• Biomass plant may still gain approval
    By Susan Smallheer
    Staff Writer | December 01,2013
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    File Photo by Len Emery

    The East Ryegate biomass plant, one of two operating in Vermont, is shown in October 2012. A facility similar in size is proposed for North Springfield with a chip pile occupying about half an acre.
    The developer of the proposed 37-megawatt wood-fired generating plant in North Springfield, along with the town, may have cleared a major hurdle in gaining state approval for the controversial $170 million project.

    John Cotter, hearing officer for the Public Service Board, last month recommended against state approval for the project because increased truck traffic would have an adverse effect on the “orderly development” of the area. And a new access road to handle the truck traffic would require condemnation of private lands, Cotter said.

    But the developer. the North Springfield Sustainable Energy Project, has secured “binding options” for the properties needed to build a new access road to the North Springfield Industrial Park.

    In filings late last week with the PSB, the developers said condemnation of private property for the new access road should not be a concern for the PSB, wrote attorney Peter Van Oot, an attorney with Downs Rachlin Martin in Lebanon, N.H.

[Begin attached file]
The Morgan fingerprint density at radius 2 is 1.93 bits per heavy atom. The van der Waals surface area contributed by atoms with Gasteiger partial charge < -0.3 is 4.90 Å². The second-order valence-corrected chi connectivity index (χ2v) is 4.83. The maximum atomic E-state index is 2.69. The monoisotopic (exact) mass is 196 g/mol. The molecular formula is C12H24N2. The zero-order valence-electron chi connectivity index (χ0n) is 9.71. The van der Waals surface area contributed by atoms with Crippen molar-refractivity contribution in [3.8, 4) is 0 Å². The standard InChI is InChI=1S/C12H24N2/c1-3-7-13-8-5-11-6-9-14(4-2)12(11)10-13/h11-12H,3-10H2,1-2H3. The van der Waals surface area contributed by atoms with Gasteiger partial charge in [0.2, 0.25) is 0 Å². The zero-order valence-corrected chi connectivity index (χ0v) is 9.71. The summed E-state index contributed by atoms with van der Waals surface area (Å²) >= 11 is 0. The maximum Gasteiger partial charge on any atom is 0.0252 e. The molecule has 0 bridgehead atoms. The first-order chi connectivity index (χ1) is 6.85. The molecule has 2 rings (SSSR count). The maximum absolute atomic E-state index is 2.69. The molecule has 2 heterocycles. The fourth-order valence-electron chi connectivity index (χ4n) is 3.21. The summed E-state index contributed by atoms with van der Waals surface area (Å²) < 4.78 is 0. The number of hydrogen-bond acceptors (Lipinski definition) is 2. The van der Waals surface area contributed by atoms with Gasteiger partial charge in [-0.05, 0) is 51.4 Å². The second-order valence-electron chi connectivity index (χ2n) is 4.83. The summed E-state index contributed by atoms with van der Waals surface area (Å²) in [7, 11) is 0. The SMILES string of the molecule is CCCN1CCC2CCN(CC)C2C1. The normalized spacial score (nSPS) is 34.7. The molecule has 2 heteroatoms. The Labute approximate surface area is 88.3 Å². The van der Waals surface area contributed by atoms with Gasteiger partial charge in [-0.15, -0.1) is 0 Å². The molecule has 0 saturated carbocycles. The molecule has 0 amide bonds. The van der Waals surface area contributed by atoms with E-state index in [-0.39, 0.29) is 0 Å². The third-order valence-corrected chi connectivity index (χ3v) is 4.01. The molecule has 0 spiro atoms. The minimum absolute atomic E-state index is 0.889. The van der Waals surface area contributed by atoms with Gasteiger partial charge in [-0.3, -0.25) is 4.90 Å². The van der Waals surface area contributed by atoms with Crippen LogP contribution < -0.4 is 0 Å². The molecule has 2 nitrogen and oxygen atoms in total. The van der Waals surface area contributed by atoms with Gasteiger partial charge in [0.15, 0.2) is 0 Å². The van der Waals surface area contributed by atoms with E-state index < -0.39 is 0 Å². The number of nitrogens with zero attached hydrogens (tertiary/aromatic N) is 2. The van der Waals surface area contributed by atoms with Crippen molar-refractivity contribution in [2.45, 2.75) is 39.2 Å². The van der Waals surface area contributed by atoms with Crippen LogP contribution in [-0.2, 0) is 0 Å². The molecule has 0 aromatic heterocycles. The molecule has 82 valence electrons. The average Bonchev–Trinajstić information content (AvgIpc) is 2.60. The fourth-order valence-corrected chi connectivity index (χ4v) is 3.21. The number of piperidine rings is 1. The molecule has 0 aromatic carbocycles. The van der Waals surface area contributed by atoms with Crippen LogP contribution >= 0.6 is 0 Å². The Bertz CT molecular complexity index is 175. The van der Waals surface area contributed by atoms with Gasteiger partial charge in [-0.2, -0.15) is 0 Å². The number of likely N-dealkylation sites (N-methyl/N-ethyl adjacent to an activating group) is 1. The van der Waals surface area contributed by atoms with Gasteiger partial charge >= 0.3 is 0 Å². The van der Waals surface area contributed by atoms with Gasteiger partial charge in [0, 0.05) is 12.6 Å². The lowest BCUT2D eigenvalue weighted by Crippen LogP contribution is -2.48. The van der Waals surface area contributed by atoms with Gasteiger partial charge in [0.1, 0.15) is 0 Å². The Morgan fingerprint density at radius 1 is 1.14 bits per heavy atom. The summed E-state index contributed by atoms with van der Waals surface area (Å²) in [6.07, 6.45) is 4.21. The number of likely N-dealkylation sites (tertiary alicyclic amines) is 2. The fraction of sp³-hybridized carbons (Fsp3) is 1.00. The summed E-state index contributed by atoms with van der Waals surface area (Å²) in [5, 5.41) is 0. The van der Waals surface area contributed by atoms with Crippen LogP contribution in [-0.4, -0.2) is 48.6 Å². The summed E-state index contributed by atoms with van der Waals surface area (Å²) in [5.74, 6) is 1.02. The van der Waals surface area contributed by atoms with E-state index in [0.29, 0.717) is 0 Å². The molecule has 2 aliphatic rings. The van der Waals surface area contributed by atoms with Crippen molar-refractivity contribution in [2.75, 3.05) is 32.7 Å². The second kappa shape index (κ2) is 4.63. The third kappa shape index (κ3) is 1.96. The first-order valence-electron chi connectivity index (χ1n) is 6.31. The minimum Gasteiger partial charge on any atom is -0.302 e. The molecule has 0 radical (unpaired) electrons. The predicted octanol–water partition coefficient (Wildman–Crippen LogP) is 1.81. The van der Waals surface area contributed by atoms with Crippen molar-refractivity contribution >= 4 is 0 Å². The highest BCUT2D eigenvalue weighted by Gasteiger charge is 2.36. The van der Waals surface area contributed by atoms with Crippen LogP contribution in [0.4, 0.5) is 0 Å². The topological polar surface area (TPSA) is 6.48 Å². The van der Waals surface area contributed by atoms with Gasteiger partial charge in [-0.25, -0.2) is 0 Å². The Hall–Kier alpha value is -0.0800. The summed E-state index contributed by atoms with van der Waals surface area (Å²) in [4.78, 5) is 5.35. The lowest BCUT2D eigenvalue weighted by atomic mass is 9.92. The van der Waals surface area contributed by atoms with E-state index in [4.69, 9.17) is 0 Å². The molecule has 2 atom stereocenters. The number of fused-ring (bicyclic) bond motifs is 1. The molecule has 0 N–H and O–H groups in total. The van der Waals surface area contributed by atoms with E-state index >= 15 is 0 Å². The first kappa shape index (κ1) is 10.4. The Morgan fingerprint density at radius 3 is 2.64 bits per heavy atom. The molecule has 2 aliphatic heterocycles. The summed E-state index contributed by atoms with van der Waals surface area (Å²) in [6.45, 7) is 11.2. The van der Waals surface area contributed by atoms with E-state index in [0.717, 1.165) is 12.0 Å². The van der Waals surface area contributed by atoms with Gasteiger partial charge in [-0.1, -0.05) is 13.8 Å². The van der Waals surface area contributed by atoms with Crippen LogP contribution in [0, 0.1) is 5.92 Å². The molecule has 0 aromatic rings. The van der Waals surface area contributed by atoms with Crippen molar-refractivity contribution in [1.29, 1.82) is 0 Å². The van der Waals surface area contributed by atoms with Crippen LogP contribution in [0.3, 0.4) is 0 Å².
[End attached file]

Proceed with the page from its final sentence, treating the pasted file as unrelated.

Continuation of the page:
He said the developers and the town were “working in good faith” to build the new access road, and have “secured binding options on the subject properties” needed for the new road.

    Van Oot said the town and the developers were trying to “meet their mutual commitments under the memorandum of understanding,” an agreement the town reached with the developers in June.

    Under the memorandum, the developers would front the money to the town — estimated at about $1.5 million — to build the new access road, and that the advance funds would be used to offset the project’s future tax bill.

    The project could be an economic boon to the region, as upwards of 600 jobs would be created during the construction of the plant, estimated to be worth $170 million. But only about 25 full-time jobs would be created at the plant. Town officials earlier this year estimated that the biomass project would increase the town’s tax base by 15 percent.

    The project is facing an important federal deadline, since it must have a signed construction contract or construction has to start by the end of the year, in order to qualify for federal tax credits.

    According to filings with the Public Service Board, it appears that nobody is entirely happy with a PSB hearing officer’s recommendation that the biomass project be denied state approval due to increased truck traffic in the North Springfield neighborhood.

    The developer, the North Springfield Sustainable Energy Project, late last week asked the board for a hearing to discuss its objections to Cotter’s recommendation. A similar request was filed by the main opponents to the project, the North Springfield Action Group.